Newspaper article The Christian Science Monitor

High-Tech Hot Wheels: 2003's Concept Cars ; from Hybrid Power and Sliding Roofs to DVD Players for Every Passenger, the Lineup Is Trucking Along

Newspaper article The Christian Science Monitor

High-Tech Hot Wheels: 2003's Concept Cars ; from Hybrid Power and Sliding Roofs to DVD Players for Every Passenger, the Lineup Is Trucking Along

Article excerpt

If the sour economy and the specter of war have America in a grim mood, you can't tell that in historically musty Detroit, even in a snowless January.

Here next year's automotive trends converge in a kaleidoscope of "impact" colors and often retro designs. Call it an attempt to create the Golden Age of cars, Part 2.

A version of the Ford Mustang, for instance, will be coming back. Again. Chevy is bringing back a swoop-fendered rendition of its SS, another muscle car from the 1960s and '70s. This one will have enough horsepower to run a small country, but with a decidedly new millennium twist: Four of its eight cylinders stop running when they're not needed, turning the roaring beast into a politically correct commuter vehicle, though you still probably won't see Ralph Nader in one.

In fact, new technology has eased some of the tension between power and fuel efficiency that has conflicted Detroit ever since the days when cars had real tail fins. It hasn't ended the clash. Many environmentalists, among others, remain upset at the move toward bigger, faster vehicles, even though the automakers are also producing ultra-efficient hybrid cars.

Yet the emphasis on what auto stylists call "heritage design" - shapes that intentionally mimic classic cars of the past - does reflect the convergence of several trends. In the 1950s, Americans built cars with "authority, presence, and style," says Ford's chief designer J Mays.

In the 1960s, so-called muscle cars brought a horsepower race. Since the 1970s the industry has been working - at least intermittently - on fuel efficiency. Hence a new generation of powerful street cars, but not necessarily ones that require you to own your own tanker truck.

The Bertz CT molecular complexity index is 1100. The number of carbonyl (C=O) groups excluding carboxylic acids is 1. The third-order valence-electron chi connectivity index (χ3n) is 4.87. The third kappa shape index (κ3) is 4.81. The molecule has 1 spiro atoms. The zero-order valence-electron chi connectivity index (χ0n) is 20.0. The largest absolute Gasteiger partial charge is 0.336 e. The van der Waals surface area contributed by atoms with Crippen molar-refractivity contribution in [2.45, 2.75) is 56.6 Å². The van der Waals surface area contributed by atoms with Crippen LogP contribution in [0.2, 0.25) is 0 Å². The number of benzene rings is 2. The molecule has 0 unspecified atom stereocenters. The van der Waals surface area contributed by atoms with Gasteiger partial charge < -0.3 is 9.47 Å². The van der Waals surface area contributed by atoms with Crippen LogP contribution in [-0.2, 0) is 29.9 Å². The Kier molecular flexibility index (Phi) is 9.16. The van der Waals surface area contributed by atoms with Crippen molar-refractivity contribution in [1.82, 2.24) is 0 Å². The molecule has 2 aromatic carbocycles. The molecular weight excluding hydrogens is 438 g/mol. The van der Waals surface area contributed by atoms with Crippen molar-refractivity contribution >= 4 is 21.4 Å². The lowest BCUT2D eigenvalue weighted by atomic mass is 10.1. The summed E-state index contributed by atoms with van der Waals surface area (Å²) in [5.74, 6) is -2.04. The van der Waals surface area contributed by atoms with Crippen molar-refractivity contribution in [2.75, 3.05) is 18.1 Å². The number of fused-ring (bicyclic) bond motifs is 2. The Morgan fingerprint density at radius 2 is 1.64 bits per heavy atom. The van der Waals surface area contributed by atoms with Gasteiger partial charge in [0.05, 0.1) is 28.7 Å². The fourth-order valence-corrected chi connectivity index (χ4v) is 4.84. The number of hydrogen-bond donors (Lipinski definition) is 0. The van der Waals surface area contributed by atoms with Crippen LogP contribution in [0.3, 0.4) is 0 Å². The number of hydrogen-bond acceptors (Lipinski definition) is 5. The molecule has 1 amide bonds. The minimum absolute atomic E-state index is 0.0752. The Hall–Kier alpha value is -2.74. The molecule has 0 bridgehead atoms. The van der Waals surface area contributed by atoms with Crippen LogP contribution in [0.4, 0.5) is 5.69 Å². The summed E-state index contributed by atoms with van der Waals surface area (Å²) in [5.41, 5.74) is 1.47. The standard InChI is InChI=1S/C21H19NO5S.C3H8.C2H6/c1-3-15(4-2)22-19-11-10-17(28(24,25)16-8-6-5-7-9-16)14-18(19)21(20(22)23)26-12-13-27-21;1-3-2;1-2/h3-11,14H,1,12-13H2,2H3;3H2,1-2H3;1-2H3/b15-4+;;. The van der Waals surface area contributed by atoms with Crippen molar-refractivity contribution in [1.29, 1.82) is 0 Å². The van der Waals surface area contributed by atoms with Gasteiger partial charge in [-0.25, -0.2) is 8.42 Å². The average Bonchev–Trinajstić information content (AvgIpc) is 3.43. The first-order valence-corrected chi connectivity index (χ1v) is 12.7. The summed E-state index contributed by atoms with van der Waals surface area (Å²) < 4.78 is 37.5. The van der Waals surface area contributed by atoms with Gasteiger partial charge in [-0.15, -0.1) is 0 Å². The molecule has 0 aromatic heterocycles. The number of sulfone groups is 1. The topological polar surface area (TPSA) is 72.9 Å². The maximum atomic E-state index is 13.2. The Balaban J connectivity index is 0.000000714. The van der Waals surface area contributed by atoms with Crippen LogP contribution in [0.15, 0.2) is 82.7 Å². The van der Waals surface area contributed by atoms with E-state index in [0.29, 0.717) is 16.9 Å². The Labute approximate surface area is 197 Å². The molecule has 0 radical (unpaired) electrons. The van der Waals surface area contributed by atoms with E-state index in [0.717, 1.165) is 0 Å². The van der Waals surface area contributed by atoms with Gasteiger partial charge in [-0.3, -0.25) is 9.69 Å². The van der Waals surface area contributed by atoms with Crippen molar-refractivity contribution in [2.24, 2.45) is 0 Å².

DVDs in every seat

New technology, of course, is changing vehicles in other ways as well. Electronic wizardry is becoming more ubiquitous - televisions and DVDs are available for virtually everyone connected with a car, short of the gas station attendant.

More cars are using modular construction to meet many needs at once, becoming virtual legos on wheels. The upcoming production Ford Freestyle, a car-based station wagon, uses a rear roof that slides forward on its pillars to convert the vehicle into a pickup truck.

And the redesigned 2004 Ford F150 pickup offers a modular interior, with front and back seats, consoles, and dashboard that can easily be disconnected and replaced. These follow on several "convertible" trucks produced by General Motors in the past two years, but they're new to the more maneuverable car arena.

Notably absent from this year's crop of new vehicles are big SUVs, the emblem of the prosperous '90s. There are, however, plenty of smaller, more civilized SUVs that sit on car frames.

Perhaps the most anticipated debut here, though, was the new Mustang, even though it won't hit the road until 2005. …

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